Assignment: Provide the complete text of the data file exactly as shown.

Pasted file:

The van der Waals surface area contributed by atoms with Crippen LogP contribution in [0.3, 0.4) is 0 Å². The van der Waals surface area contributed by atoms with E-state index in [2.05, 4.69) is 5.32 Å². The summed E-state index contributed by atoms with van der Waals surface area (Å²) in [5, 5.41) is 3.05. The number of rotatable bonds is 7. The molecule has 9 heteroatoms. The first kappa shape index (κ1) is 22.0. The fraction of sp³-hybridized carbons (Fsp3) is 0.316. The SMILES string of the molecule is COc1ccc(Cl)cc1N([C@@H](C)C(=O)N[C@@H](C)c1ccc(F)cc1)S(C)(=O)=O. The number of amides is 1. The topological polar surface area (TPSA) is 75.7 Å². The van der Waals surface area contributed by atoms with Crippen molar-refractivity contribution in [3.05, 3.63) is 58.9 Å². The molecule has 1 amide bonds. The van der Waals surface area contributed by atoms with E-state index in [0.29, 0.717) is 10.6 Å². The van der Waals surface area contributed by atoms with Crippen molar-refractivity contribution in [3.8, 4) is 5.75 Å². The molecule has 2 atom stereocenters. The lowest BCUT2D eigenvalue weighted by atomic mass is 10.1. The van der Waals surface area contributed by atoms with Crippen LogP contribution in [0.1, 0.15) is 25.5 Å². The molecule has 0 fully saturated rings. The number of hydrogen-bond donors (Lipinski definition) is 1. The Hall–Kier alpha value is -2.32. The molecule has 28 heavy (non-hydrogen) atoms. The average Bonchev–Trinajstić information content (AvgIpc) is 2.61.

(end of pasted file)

The van der Waals surface area contributed by atoms with Crippen LogP contribution in [0.3, 0.4) is 0 Å². The van der Waals surface area contributed by atoms with E-state index in [2.05, 4.69) is 5.32 Å². The summed E-state index contributed by atoms with van der Waals surface area (Å²) in [5, 5.41) is 3.05. The number of rotatable bonds is 7. The molecule has 9 heteroatoms. The first kappa shape index (κ1) is 22.0. The fraction of sp³-hybridized carbons (Fsp3) is 0.316. The SMILES string of the molecule is COc1ccc(Cl)cc1N([C@@H](C)C(=O)N[C@@H](C)c1ccc(F)cc1)S(C)(=O)=O. The number of amides is 1. The topological polar surface area (TPSA) is 75.7 Å². The van der Waals surface area contributed by atoms with Crippen molar-refractivity contribution in [3.05, 3.63) is 58.9 Å². The molecule has 1 amide bonds. The van der Waals surface area contributed by atoms with E-state index in [0.29, 0.717) is 10.6 Å². The van der Waals surface area contributed by atoms with Crippen molar-refractivity contribution in [3.8, 4) is 5.75 Å². The molecule has 2 atom stereocenters. The lowest BCUT2D eigenvalue weighted by atomic mass is 10.1. The van der Waals surface area contributed by atoms with Crippen LogP contribution in [0.1, 0.15) is 25.5 Å². The molecule has 0 fully saturated rings. The number of hydrogen-bond donors (Lipinski definition) is 1. The Hall–Kier alpha value is -2.32. The molecule has 28 heavy (non-hydrogen) atoms. The average Bonchev–Trinajstić information content (AvgIpc) is 2.61.